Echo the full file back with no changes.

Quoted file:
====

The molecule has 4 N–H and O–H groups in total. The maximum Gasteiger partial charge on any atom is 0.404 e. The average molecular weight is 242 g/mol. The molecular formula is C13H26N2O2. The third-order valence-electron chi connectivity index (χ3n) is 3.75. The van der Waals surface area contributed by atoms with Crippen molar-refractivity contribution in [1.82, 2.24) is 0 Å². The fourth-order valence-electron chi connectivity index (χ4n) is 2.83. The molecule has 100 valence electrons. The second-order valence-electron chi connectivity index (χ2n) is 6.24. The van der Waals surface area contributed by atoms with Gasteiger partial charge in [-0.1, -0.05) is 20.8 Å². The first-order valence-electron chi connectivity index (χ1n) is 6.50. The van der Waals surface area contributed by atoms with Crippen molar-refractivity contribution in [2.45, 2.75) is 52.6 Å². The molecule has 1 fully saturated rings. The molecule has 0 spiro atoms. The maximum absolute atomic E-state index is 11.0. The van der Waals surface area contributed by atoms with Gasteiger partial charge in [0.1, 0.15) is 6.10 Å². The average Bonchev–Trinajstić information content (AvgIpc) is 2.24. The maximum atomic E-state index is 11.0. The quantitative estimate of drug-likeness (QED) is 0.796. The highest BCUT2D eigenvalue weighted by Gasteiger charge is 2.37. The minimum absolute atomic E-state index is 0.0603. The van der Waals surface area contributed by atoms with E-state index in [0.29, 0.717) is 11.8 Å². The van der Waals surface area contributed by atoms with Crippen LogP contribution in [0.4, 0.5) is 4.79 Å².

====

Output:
The molecule has 4 N–H and O–H groups in total. The maximum Gasteiger partial charge on any atom is 0.404 e. The average molecular weight is 242 g/mol. The molecular formula is C13H26N2O2. The third-order valence-electron chi connectivity index (χ3n) is 3.75. The van der Waals surface area contributed by atoms with Crippen molar-refractivity contribution in [1.82, 2.24) is 0 Å². The fourth-order valence-electron chi connectivity index (χ4n) is 2.83. The molecule has 100 valence electrons. The second-order valence-electron chi connectivity index (χ2n) is 6.24. The van der Waals surface area contributed by atoms with Gasteiger partial charge in [-0.1, -0.05) is 20.8 Å². The first-order valence-electron chi connectivity index (χ1n) is 6.50. The van der Waals surface area contributed by atoms with Crippen molar-refractivity contribution in [2.45, 2.75) is 52.6 Å². The molecule has 1 fully saturated rings. The molecule has 0 spiro atoms. The maximum absolute atomic E-state index is 11.0. The van der Waals surface area contributed by atoms with Gasteiger partial charge in [0.1, 0.15) is 6.10 Å². The average Bonchev–Trinajstić information content (AvgIpc) is 2.24. The maximum atomic E-state index is 11.0. The quantitative estimate of drug-likeness (QED) is 0.796. The highest BCUT2D eigenvalue weighted by Gasteiger charge is 2.37. The minimum absolute atomic E-state index is 0.0603. The van der Waals surface area contributed by atoms with E-state index in [0.29, 0.717) is 11.8 Å². The van der Waals surface area contributed by atoms with Crippen LogP contribution in [0.4, 0.5) is 4.79 Å².